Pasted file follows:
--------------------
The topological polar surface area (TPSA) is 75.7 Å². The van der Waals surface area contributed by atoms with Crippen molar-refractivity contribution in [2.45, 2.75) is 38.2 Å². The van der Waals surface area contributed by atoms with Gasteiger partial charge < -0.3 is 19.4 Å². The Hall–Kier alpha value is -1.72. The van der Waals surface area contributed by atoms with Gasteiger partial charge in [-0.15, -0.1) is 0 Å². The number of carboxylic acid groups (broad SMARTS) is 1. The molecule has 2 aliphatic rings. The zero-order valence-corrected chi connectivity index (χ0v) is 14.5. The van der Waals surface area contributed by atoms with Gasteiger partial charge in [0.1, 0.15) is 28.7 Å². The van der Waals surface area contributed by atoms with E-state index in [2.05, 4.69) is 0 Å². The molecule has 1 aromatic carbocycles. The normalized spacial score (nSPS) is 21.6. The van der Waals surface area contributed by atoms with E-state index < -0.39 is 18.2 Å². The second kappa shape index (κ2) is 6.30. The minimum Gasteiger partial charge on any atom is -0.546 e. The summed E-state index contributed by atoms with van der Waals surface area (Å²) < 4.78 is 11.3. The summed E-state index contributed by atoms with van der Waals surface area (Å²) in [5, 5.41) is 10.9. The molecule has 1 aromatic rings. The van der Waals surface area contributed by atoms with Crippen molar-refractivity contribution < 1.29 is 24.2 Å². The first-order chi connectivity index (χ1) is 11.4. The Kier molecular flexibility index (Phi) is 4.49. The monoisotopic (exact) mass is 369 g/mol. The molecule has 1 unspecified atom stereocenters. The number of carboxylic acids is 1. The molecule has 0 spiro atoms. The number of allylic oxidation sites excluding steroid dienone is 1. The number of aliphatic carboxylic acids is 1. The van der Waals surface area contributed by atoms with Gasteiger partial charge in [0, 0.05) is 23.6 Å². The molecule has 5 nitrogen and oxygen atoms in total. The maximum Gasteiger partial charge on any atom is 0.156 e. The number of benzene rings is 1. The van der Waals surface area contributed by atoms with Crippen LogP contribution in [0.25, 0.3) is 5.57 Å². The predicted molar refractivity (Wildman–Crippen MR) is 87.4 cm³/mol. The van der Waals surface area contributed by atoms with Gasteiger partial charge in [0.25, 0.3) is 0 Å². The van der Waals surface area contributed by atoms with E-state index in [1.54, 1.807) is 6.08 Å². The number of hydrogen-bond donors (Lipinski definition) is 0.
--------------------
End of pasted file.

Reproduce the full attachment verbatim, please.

The topological polar surface area (TPSA) is 75.7 Å². The van der Waals surface area contributed by atoms with Crippen molar-refractivity contribution in [2.45, 2.75) is 38.2 Å². The van der Waals surface area contributed by atoms with Gasteiger partial charge < -0.3 is 19.4 Å². The Hall–Kier alpha value is -1.72. The van der Waals surface area contributed by atoms with Gasteiger partial charge in [-0.15, -0.1) is 0 Å². The number of carboxylic acid groups (broad SMARTS) is 1. The molecule has 2 aliphatic rings. The zero-order valence-corrected chi connectivity index (χ0v) is 14.5. The van der Waals surface area contributed by atoms with Gasteiger partial charge in [0.1, 0.15) is 28.7 Å². The van der Waals surface area contributed by atoms with E-state index in [2.05, 4.69) is 0 Å². The molecule has 1 aromatic carbocycles. The normalized spacial score (nSPS) is 21.6. The van der Waals surface area contributed by atoms with E-state index < -0.39 is 18.2 Å². The second kappa shape index (κ2) is 6.30. The minimum Gasteiger partial charge on any atom is -0.546 e. The summed E-state index contributed by atoms with van der Waals surface area (Å²) < 4.78 is 11.3. The summed E-state index contributed by atoms with van der Waals surface area (Å²) in [5, 5.41) is 10.9. The molecule has 1 aromatic rings. The van der Waals surface area contributed by atoms with Crippen molar-refractivity contribution < 1.29 is 24.2 Å². The first-order chi connectivity index (χ1) is 11.4. The Kier molecular flexibility index (Phi) is 4.49. The monoisotopic (exact) mass is 369 g/mol. The molecule has 1 unspecified atom stereocenters. The number of carboxylic acids is 1. The molecule has 0 spiro atoms. The number of allylic oxidation sites excluding steroid dienone is 1. The number of aliphatic carboxylic acids is 1. The van der Waals surface area contributed by atoms with Gasteiger partial charge in [0, 0.05) is 23.6 Å². The molecule has 5 nitrogen and oxygen atoms in total. The maximum Gasteiger partial charge on any atom is 0.156 e. The number of benzene rings is 1. The van der Waals surface area contributed by atoms with Crippen LogP contribution in [0.25, 0.3) is 5.57 Å². The predicted molar refractivity (Wildman–Crippen MR) is 87.4 cm³/mol. The van der Waals surface area contributed by atoms with Gasteiger partial charge in [0.25, 0.3) is 0 Å². The van der Waals surface area contributed by atoms with E-state index in [1.54, 1.807) is 6.08 Å². The number of hydrogen-bond donors (Lipinski definition) is 0.